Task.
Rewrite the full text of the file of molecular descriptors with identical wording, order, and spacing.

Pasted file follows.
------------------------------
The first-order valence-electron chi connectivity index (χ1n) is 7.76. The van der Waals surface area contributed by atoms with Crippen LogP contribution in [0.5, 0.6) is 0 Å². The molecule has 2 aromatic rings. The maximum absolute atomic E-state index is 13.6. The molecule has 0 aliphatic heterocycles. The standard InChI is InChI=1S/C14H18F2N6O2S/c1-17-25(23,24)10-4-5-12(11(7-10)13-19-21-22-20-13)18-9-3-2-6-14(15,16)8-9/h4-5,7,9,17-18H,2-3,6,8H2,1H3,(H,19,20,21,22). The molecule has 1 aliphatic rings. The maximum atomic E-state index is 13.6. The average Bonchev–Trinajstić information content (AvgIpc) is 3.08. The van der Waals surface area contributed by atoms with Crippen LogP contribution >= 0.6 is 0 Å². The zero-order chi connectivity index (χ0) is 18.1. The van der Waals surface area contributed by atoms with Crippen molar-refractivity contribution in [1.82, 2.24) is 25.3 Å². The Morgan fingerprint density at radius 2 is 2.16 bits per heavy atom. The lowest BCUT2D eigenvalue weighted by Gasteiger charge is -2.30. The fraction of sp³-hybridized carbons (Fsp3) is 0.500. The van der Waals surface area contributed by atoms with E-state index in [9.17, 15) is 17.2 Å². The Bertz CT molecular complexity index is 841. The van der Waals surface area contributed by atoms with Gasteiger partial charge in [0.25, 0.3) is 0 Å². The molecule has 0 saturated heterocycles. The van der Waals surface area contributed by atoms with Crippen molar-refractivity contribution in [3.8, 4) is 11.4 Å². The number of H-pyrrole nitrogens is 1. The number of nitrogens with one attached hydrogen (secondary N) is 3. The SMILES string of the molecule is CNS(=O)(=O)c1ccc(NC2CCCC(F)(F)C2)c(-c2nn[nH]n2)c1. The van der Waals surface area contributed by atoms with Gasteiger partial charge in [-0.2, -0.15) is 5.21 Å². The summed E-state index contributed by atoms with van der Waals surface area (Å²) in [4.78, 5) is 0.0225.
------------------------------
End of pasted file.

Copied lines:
The first-order valence-electron chi connectivity index (χ1n) is 7.76. The van der Waals surface area contributed by atoms with Crippen LogP contribution in [0.5, 0.6) is 0 Å². The molecule has 2 aromatic rings. The maximum absolute atomic E-state index is 13.6. The molecule has 0 aliphatic heterocycles. The standard InChI is InChI=1S/C14H18F2N6O2S/c1-17-25(23,24)10-4-5-12(11(7-10)13-19-21-22-20-13)18-9-3-2-6-14(15,16)8-9/h4-5,7,9,17-18H,2-3,6,8H2,1H3,(H,19,20,21,22). The molecule has 1 aliphatic rings. The maximum atomic E-state index is 13.6. The average Bonchev–Trinajstić information content (AvgIpc) is 3.08. The van der Waals surface area contributed by atoms with Crippen LogP contribution >= 0.6 is 0 Å². The zero-order chi connectivity index (χ0) is 18.1. The van der Waals surface area contributed by atoms with Crippen molar-refractivity contribution in [1.82, 2.24) is 25.3 Å². The Morgan fingerprint density at radius 2 is 2.16 bits per heavy atom. The lowest BCUT2D eigenvalue weighted by Gasteiger charge is -2.30. The fraction of sp³-hybridized carbons (Fsp3) is 0.500. The van der Waals surface area contributed by atoms with E-state index in [9.17, 15) is 17.2 Å². The Bertz CT molecular complexity index is 841. The van der Waals surface area contributed by atoms with Gasteiger partial charge in [0.25, 0.3) is 0 Å². The molecule has 0 saturated heterocycles. The van der Waals surface area contributed by atoms with Crippen molar-refractivity contribution in [3.8, 4) is 11.4 Å². The number of H-pyrrole nitrogens is 1. The number of nitrogens with one attached hydrogen (secondary N) is 3. The SMILES string of the molecule is CNS(=O)(=O)c1ccc(NC2CCCC(F)(F)C2)c(-c2nn[nH]n2)c1. The van der Waals surface area contributed by atoms with Gasteiger partial charge in [-0.2, -0.15) is 5.21 Å². The summed E-state index contributed by atoms with van der Waals surface area (Å²) in [4.78, 5) is 0.0225.